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Hard charging 

They’re seen in the oddest of places around San Luis Obispo. Head to Home Depot, and one of them occupies one of the primo parking spots. Look for parking at the downtown post office, and there’s another one, seeming to defend its turf from normal vehicles.

They’re those electric-vehicle recharging stations that are seen, but rarely seen used, around town. Even with the recent surge in interest in electric vehicles, the stations serve few users because they’re mostly wired with older “puck-style” chargers that can’t be used by the electric scooters, slower-speed neighborhood cars, or homemade versions of electric vehicles that are generally in use around the area.

click to enlarge WAND OF POWER :  This “puck-style” electric vehicle charger, seen at a handful of parking spaces around the city of SLO, can only be used by a handful of working county vehicles. - PHOTO BY STEVE E. MILLER
  • PHOTO BY STEVE E. MILLER
  • WAND OF POWER : This “puck-style” electric vehicle charger, seen at a handful of parking spaces around the city of SLO, can only be used by a handful of working county vehicles.

Mostly these days the stations serve as testament to something or other. Depending on one’s point of view, they represent either a technology that, like the Beta tape player, failed to gain traction, or they represent the cowardice of a state bureaucracy that gave up a needed push toward green cars just when progress was within reach. Or, perhaps, they represent the overzealous efforts of a city that required developers to spend money on a green technology even as it was becoming obvious it wouldn’t last long.

In all, there are at least four recharging stations locally. According to electric car enthusiast Jeff Spevack, that works out to roughly one for every working electric car in the county that can still make use of them.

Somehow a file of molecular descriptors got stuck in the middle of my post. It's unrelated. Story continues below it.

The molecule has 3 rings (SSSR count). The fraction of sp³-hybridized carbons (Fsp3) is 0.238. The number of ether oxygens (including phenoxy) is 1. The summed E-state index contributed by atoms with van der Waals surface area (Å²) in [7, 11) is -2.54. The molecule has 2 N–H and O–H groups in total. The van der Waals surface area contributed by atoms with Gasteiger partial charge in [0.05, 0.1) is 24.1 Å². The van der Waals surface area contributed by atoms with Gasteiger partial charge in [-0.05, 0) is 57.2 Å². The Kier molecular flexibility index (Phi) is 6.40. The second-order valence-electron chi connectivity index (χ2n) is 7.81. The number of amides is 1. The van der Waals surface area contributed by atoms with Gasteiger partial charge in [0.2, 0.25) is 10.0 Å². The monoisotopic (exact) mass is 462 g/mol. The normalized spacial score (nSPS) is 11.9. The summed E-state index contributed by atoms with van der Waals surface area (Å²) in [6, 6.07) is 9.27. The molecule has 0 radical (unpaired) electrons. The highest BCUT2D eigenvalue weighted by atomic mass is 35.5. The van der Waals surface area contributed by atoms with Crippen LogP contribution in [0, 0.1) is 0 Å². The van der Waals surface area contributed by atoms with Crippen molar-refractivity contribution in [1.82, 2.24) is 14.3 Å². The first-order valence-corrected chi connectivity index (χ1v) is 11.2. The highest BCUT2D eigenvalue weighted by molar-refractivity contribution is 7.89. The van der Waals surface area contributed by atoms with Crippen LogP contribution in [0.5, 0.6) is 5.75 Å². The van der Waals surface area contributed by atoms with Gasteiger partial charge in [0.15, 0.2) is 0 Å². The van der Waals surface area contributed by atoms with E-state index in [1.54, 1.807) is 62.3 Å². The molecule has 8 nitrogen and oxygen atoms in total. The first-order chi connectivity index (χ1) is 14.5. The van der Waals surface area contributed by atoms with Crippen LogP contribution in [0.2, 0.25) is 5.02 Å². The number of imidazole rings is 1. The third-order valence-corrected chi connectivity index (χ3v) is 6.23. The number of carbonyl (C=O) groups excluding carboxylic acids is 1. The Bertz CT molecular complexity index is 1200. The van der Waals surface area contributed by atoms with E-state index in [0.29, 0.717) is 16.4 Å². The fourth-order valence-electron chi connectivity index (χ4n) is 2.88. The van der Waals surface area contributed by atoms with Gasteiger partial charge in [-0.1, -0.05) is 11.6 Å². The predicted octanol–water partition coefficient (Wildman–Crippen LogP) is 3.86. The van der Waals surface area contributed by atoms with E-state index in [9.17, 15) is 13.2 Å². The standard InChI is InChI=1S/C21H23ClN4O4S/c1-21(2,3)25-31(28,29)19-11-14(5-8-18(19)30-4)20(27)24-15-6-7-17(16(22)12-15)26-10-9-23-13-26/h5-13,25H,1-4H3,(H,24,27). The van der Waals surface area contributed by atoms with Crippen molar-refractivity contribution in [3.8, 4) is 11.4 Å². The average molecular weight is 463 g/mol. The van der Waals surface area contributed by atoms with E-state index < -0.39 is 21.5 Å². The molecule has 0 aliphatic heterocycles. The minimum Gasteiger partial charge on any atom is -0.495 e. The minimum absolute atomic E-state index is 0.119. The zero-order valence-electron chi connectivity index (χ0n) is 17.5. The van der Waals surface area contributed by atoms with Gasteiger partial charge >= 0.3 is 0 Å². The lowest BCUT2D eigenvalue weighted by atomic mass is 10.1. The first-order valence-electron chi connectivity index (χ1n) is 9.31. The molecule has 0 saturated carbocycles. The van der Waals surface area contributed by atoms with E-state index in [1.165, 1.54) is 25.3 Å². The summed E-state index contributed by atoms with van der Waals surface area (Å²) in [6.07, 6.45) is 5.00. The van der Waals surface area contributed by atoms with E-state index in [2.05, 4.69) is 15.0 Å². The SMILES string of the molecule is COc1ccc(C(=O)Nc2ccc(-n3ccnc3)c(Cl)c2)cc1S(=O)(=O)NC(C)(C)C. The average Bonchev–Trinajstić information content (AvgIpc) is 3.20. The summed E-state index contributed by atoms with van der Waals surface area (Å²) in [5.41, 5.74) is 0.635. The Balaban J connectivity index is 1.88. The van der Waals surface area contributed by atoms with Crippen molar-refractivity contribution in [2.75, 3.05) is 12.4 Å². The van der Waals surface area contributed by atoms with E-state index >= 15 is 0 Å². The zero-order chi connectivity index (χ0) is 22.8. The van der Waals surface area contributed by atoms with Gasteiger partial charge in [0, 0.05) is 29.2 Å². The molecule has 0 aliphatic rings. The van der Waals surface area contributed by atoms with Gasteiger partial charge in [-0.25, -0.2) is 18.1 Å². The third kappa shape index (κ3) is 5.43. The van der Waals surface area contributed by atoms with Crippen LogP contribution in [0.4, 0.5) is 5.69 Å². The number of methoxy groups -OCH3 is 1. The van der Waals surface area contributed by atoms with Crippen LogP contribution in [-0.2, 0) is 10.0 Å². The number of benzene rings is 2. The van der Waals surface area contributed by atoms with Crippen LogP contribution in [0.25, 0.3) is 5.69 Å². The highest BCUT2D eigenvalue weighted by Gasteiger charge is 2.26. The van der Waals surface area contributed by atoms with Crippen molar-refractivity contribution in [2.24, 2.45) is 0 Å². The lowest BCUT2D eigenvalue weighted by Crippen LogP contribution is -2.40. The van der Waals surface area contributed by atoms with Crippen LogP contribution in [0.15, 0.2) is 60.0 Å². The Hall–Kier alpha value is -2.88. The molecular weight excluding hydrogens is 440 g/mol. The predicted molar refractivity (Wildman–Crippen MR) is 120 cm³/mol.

Fortunately for Spevack, he has one. Spevack is the owner of SLO’s Continental Motor Works and drives a 2001 Toyota RAV4 EV that has logged 50,000 miles. It’s entirely electrically powered, goes about 115 miles on a charge, and he uses it for daily commutes.

“It really is a shame,” he said of the puck-style charging stations. “There’s only a handful of vehicles that are still able to use them.”

Some of the recharging stations, he says, no longer work, but Spevack says he doesn’t have the heart to demand costly fixes when he would be one of the only people to benefit Spevack has his own recharger at home.

The recharging stations have their roots in a statewide effort to have a portion of all vehicles on the road release no emissions. Spurred by the push, General Motors and other car companies invested in electric cars nearly a decade ago and celebrities sang their praises. But, in a story told in the documentary Who Killed the Electric Car? the company scrapped the program—along with most of the cars—after the state, under heavy lobbying, nixed its requirement.

Locally, the city required that certain developments include the charging stations as part of efforts to mitigate their environmental effects.

Former SLO City Council member John Ewan, who owns the green energy company Pacific Energy, said he recalls “recognizing that it was going nowhere,” even as the city began to require that projects install the charging stations.

These days, he says, brainpower is going into considering how the charging stations could be put to better use. One idea is to simply convert them into standard outlets so that scooters and newer generation vehicles could use them.

That idea, however, is not without its own problems.

“I have visions of a motor home pulling up and plugging in for the night,” he said.

And, more broadly, Ewan said a large-scale push toward electrical cars must be focused on having them recharged at night, when there are fewer demands on the grid.

But that doesn’t mean the stations couldn’t be turned into pay-for-use stations.

Tom Dowling of the Electric Auto Association said even if there are only a handful of vehicles in the county that can use the pucks, there are several hundred cars on the road in California that can use them. And, he said, it’s important for the future of electric vehicles that there be charging stations in place he said the style of receptacle can be changed later.

For Spevack, there are reasons the charging stations, even when they work, are of limited use. The charging stations are noted with signs that read: “Electric vehicle parking only.”

“Mostly when I go downtown to the post office,” he says, “there’s already somebody’s in that spot that’s not supposed to be.”

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